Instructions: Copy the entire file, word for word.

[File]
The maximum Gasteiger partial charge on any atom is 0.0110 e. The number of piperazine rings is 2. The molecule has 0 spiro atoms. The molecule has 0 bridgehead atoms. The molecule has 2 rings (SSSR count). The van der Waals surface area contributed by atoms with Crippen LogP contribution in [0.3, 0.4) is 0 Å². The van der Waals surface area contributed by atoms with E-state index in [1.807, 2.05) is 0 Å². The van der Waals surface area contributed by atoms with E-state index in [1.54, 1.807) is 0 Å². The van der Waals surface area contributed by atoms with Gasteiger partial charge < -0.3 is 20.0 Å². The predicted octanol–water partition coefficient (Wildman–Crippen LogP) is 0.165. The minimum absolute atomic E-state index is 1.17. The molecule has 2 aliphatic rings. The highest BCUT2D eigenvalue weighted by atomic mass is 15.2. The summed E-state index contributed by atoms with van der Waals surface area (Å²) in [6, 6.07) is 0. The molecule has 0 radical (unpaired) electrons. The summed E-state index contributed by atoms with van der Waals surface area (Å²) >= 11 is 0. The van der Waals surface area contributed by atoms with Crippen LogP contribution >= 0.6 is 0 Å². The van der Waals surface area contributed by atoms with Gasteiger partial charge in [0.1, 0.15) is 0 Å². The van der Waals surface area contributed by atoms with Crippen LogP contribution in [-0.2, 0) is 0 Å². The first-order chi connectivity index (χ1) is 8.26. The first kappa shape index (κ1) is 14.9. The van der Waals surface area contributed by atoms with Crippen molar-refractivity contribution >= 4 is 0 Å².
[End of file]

The maximum Gasteiger partial charge on any atom is 0.0110 e. The number of piperazine rings is 2. The molecule has 0 spiro atoms. The molecule has 0 bridgehead atoms. The molecule has 2 rings (SSSR count). The van der Waals surface area contributed by atoms with Crippen LogP contribution in [0.3, 0.4) is 0 Å². The van der Waals surface area contributed by atoms with E-state index in [1.807, 2.05) is 0 Å². The van der Waals surface area contributed by atoms with E-state index in [1.54, 1.807) is 0 Å². The van der Waals surface area contributed by atoms with Gasteiger partial charge < -0.3 is 20.0 Å². The predicted octanol–water partition coefficient (Wildman–Crippen LogP) is 0.165. The minimum absolute atomic E-state index is 1.17. The molecule has 2 aliphatic rings. The highest BCUT2D eigenvalue weighted by atomic mass is 15.2. The summed E-state index contributed by atoms with van der Waals surface area (Å²) in [6, 6.07) is 0. The molecule has 0 radical (unpaired) electrons. The summed E-state index contributed by atoms with van der Waals surface area (Å²) >= 11 is 0. The van der Waals surface area contributed by atoms with Crippen LogP contribution >= 0.6 is 0 Å². The van der Waals surface area contributed by atoms with Gasteiger partial charge in [0.1, 0.15) is 0 Å². The van der Waals surface area contributed by atoms with Crippen LogP contribution in [-0.2, 0) is 0 Å². The first-order chi connectivity index (χ1) is 8.26. The first kappa shape index (κ1) is 14.9. The van der Waals surface area contributed by atoms with Crippen molar-refractivity contribution >= 4 is 0 Å².